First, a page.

Thursday, July 22, 2021

#WorkingFromHome Is A Battlefield




I received this message in my LinkedIn box, a few weeks ago:
"Thank you for pressing the #WorkFromHome influencing messaging. Many of us out here can't say it and don't react to your posts because we're afraid our companies will see us advocating for something that can be construed as self-interest rather than company interest. Makes us targets if we do. You're blazing the trail for all of us.  KEEP IT UP PLEASE”
Pretty cool, eh?  I've been remote for just over a decade, outside sales is conducive to working at Starbucks, and parking lots - it was the beginning of work from anywhere.  Indeed,  I was cold calling businesses, on my Nextel, from the beach in SoCali back in 2003.

Consider this rudimentary timeline:
  • Data(files) were always at the office; everyone had to be under one roof just to be 'on the same page'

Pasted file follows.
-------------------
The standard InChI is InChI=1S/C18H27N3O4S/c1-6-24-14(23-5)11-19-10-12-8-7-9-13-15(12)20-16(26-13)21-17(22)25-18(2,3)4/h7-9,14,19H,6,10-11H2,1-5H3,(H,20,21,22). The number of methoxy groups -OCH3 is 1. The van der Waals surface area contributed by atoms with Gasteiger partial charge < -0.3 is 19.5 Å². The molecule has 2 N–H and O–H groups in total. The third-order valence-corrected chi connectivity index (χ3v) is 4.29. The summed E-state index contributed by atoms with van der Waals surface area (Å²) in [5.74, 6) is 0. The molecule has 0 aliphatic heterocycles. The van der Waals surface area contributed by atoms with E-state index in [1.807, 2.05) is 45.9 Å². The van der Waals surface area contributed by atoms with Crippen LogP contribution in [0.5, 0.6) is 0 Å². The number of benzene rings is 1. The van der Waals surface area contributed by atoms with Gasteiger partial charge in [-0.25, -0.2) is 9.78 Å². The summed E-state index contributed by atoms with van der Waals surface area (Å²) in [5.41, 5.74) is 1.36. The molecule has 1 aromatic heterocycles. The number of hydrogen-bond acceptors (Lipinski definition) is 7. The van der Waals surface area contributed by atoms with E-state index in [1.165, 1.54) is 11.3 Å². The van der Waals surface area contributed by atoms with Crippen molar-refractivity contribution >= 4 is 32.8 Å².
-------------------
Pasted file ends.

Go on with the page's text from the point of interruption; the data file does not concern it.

• Fax machines allowed us to send copies around the world
  • Email helped us share bigger documents with prospects and clients 
  • Laptops made us more mobile; I could now bring my files home to work on over the weekend
  • Pink phone message notes were the standard until numeric and alpha-numeric pagers became the rage
  • Cell phones replaced pagers
  • Smartphones let us connect to email from the palm of our hand
  • Ubiquitous WiFi gave us the ability to conduct online meetings from hotel lobbies and poolsides
  • Today, with data in the cloud and apps on phones, the CEO can track revenue, sales reps can monitor delivery schedules from the 9th tee or pontoon.
Who wouldn't want to be free to work from anywhere?


Here's why the establishment doesn't want you working from home:

Economics

Gas stations, parking lots, parking meters, bars, restaurants, car dealerships, toll roads, bus lines, subways, delivery services, logistic companies, commercial real estate firms,  entertainment establishments, hotels, and coffee shops all derive taxable revenue from the 9 to 5 world.

This 9 to 5 infrastructure is huge and financed by big institutions, which is why you're seeing most banking concerns forcing employees back to the cube.

Ego - the Old Way